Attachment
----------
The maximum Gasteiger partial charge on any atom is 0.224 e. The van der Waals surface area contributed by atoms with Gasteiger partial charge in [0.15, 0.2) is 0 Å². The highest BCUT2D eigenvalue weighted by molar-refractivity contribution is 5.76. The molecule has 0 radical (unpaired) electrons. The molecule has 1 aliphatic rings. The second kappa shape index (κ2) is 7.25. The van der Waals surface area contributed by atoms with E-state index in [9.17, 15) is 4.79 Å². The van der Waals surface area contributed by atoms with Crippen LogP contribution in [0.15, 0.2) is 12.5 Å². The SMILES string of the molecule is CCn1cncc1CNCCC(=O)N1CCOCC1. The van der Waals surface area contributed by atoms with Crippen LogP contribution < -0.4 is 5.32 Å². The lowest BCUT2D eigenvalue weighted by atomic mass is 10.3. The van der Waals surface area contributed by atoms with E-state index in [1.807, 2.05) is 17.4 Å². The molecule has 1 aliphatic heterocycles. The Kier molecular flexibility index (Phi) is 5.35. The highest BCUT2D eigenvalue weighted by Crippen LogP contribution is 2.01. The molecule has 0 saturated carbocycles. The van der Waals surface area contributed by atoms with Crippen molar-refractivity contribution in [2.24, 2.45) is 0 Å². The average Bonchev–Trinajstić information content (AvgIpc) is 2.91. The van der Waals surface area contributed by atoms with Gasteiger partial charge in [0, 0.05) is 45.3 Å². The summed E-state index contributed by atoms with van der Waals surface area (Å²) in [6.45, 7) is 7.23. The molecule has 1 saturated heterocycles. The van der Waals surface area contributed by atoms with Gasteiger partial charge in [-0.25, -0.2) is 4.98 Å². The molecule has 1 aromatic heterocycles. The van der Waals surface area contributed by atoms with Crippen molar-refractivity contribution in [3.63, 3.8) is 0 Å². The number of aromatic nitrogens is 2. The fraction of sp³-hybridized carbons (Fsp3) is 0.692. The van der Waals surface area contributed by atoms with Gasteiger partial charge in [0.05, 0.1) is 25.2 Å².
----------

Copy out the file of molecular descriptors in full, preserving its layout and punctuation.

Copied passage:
The maximum Gasteiger partial charge on any atom is 0.224 e. The van der Waals surface area contributed by atoms with Gasteiger partial charge in [0.15, 0.2) is 0 Å². The highest BCUT2D eigenvalue weighted by molar-refractivity contribution is 5.76. The molecule has 0 radical (unpaired) electrons. The molecule has 1 aliphatic rings. The second kappa shape index (κ2) is 7.25. The van der Waals surface area contributed by atoms with E-state index in [9.17, 15) is 4.79 Å². The van der Waals surface area contributed by atoms with Crippen LogP contribution in [0.15, 0.2) is 12.5 Å². The SMILES string of the molecule is CCn1cncc1CNCCC(=O)N1CCOCC1. The van der Waals surface area contributed by atoms with Crippen LogP contribution < -0.4 is 5.32 Å². The lowest BCUT2D eigenvalue weighted by atomic mass is 10.3. The van der Waals surface area contributed by atoms with E-state index in [1.807, 2.05) is 17.4 Å². The molecule has 1 aliphatic heterocycles. The Kier molecular flexibility index (Phi) is 5.35. The highest BCUT2D eigenvalue weighted by Crippen LogP contribution is 2.01. The molecule has 0 saturated carbocycles. The van der Waals surface area contributed by atoms with Crippen molar-refractivity contribution in [2.24, 2.45) is 0 Å². The average Bonchev–Trinajstić information content (AvgIpc) is 2.91. The van der Waals surface area contributed by atoms with Gasteiger partial charge in [0, 0.05) is 45.3 Å². The summed E-state index contributed by atoms with van der Waals surface area (Å²) in [6.45, 7) is 7.23. The molecule has 1 saturated heterocycles. The van der Waals surface area contributed by atoms with Gasteiger partial charge in [-0.25, -0.2) is 4.98 Å². The molecule has 1 aromatic heterocycles. The van der Waals surface area contributed by atoms with Crippen molar-refractivity contribution in [3.63, 3.8) is 0 Å². The number of aromatic nitrogens is 2. The fraction of sp³-hybridized carbons (Fsp3) is 0.692. The van der Waals surface area contributed by atoms with Gasteiger partial charge in [0.05, 0.1) is 25.2 Å².